Regina elementary students jam with Juno winners Kobo Town
Students at Elsie Mironuck Community School performed for their school
Is there any better motivation to learn a new instrument than the opportunity to perform with an award-winning band?
Students from Elsie Mironuck Community School performed Limbo Rock on steel drums and other percussion instruments with JUNO-winning calypso band Kobo Town on Monday.
"I really had fun," said Grade 4 student Clinton Horse. Learning the drums was hard at first, he said, but got easier the more they practised.
Kobo Town in Regina for the Regina Folk Festival's Winterruption series. Sponsorship from CBC Saskatchewan made it possible for the band to do a workshop and perform a concert at the elementary school.
"It was wonderful, absolutely wonderful, " said lead vocalist Drew Gonsalves. "It's lovely to see a new generation of kids growing up familiar with this music and this art form."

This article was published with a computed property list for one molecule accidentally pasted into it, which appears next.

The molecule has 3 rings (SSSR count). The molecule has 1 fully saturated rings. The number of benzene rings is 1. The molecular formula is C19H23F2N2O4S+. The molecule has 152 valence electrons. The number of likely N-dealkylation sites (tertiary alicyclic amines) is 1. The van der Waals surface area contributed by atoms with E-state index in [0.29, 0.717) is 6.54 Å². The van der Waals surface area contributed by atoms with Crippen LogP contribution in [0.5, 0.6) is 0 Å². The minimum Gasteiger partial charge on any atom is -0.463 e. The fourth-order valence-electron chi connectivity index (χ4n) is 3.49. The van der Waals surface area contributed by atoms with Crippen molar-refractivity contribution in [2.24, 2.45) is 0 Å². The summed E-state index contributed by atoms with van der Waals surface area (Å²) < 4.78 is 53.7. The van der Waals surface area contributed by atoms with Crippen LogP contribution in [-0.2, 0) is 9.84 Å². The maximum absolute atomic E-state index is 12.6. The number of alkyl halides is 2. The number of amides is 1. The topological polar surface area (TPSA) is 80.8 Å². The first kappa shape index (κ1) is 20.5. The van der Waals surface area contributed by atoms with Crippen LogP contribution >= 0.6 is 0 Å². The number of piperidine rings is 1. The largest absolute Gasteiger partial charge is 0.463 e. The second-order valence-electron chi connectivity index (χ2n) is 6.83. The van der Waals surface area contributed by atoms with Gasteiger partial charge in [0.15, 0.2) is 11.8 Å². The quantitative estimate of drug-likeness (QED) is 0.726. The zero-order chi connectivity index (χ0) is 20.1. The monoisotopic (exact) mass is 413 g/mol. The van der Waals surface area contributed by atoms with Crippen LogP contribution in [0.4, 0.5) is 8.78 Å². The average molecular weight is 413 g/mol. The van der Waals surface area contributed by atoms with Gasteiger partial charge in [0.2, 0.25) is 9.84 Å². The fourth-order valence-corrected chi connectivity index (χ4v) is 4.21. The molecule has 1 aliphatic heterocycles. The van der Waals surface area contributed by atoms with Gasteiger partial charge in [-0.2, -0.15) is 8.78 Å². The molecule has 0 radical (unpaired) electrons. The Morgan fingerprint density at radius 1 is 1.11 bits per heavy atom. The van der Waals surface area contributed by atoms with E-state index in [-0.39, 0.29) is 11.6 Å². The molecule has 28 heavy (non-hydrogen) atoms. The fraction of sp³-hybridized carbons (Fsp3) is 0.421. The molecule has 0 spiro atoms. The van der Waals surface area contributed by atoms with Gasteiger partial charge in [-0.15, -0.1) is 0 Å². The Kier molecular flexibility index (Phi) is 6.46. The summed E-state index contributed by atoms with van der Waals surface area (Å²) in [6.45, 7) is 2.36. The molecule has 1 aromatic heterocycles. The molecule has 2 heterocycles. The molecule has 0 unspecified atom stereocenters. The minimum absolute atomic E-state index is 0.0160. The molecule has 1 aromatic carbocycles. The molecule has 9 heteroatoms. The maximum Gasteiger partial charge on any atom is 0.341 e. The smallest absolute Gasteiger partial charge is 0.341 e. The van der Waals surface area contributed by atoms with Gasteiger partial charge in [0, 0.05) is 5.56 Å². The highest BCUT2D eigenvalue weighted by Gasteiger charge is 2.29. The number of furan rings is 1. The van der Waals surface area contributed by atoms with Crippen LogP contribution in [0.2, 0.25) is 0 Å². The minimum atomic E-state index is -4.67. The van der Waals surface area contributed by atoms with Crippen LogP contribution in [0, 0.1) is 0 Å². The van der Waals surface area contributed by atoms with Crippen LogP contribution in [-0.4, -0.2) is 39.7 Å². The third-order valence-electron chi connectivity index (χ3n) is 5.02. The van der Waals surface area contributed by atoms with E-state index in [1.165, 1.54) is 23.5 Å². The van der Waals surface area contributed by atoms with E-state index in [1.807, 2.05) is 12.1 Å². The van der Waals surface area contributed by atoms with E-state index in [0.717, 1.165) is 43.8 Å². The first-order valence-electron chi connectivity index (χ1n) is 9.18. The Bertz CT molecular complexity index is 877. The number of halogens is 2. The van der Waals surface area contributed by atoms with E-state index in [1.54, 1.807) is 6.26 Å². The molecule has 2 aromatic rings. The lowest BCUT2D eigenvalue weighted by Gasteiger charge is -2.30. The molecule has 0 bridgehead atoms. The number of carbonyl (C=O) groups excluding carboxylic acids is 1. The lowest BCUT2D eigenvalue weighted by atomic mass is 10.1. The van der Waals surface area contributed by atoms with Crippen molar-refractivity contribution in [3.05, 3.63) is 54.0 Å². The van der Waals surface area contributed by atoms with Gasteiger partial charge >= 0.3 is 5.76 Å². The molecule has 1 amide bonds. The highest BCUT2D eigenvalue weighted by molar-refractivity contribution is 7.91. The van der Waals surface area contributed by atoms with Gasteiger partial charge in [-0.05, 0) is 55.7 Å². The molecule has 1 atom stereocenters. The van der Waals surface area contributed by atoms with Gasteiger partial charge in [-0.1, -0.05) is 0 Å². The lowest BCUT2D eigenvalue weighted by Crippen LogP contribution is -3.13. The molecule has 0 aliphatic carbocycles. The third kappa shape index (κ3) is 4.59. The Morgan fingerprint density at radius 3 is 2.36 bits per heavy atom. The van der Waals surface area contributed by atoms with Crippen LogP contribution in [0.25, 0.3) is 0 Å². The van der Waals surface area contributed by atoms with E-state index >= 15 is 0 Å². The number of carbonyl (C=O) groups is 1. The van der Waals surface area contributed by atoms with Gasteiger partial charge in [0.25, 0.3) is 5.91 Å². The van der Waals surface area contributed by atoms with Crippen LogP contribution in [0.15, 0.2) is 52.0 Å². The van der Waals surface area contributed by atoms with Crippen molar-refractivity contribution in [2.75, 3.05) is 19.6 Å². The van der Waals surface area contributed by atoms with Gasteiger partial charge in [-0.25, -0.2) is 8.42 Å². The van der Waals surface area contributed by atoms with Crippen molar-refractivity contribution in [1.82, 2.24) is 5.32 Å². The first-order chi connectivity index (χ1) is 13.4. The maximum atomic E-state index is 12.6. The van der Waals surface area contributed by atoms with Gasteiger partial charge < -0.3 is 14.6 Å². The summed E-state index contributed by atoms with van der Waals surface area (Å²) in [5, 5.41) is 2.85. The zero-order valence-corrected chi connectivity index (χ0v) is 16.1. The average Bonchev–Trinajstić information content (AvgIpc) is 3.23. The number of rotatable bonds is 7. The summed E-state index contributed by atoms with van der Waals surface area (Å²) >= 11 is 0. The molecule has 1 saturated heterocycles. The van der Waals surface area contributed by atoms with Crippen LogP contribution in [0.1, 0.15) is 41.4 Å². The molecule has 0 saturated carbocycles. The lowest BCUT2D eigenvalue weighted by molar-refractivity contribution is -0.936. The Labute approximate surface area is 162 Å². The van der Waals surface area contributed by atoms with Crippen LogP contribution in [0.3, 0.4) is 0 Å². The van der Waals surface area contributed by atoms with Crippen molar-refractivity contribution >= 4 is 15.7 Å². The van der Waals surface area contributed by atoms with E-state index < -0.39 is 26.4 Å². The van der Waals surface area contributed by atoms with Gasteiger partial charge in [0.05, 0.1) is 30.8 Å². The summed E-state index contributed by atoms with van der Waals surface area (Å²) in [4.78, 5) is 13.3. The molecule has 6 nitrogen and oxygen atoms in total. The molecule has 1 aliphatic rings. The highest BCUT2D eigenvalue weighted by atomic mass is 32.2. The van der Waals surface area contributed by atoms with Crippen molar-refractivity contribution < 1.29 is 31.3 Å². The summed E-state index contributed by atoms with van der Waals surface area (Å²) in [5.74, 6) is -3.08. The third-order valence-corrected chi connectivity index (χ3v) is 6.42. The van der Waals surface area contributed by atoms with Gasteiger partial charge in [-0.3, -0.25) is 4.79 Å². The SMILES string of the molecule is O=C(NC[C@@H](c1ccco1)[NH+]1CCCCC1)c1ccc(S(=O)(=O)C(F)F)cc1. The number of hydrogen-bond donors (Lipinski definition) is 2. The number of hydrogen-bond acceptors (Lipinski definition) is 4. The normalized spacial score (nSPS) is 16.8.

Gonsalves was born in Trinidad, the home of calypso music. The workshop at the school was a chance for the band to teach the students about the history of calypso and its messages.
"It's closely related to a lot of other folk musics of the Caribbean," he said, explaining that it has roots in the days after emancipation in the late 1800s and grew out of stick-fighting music called Calinda.
"It was like a call and response form and full of mockery and taunting and then this grew into like this sort of lyrical and satirical and humorous music that calypso became."
For many of the students, performing with Kobo Town was their first foray into calypso music.
"It sounds traditional and good," said Grade 4 student Aya Nahle. "It makes me feel like I want to dance and move around."
Nahle said she felt lucky, knowing that having a concert at a school is a special experience.
As for the performance, she says it went well.
"My hands got sore after awhile," Nahle admitted. "So I do not want to play the drums when I grow up."
Grade 7 student Nyshane Clarke said it was a nostalgic taste of home. When he was five, he moved to Regina from Savanna-la-Mar, Jamaica.
"It's been a long time since I've heard ths sort of music," he said with a big smile. "I always used to listen to it in Jamaica, and since I moved here, I've kind of got new music tastes."
Clarke said it was entertaining to see his schoolmates perform.
"I'm glad that other students got the chance to learn these things and play them since some of them aren't from the Caribbean islands," he said.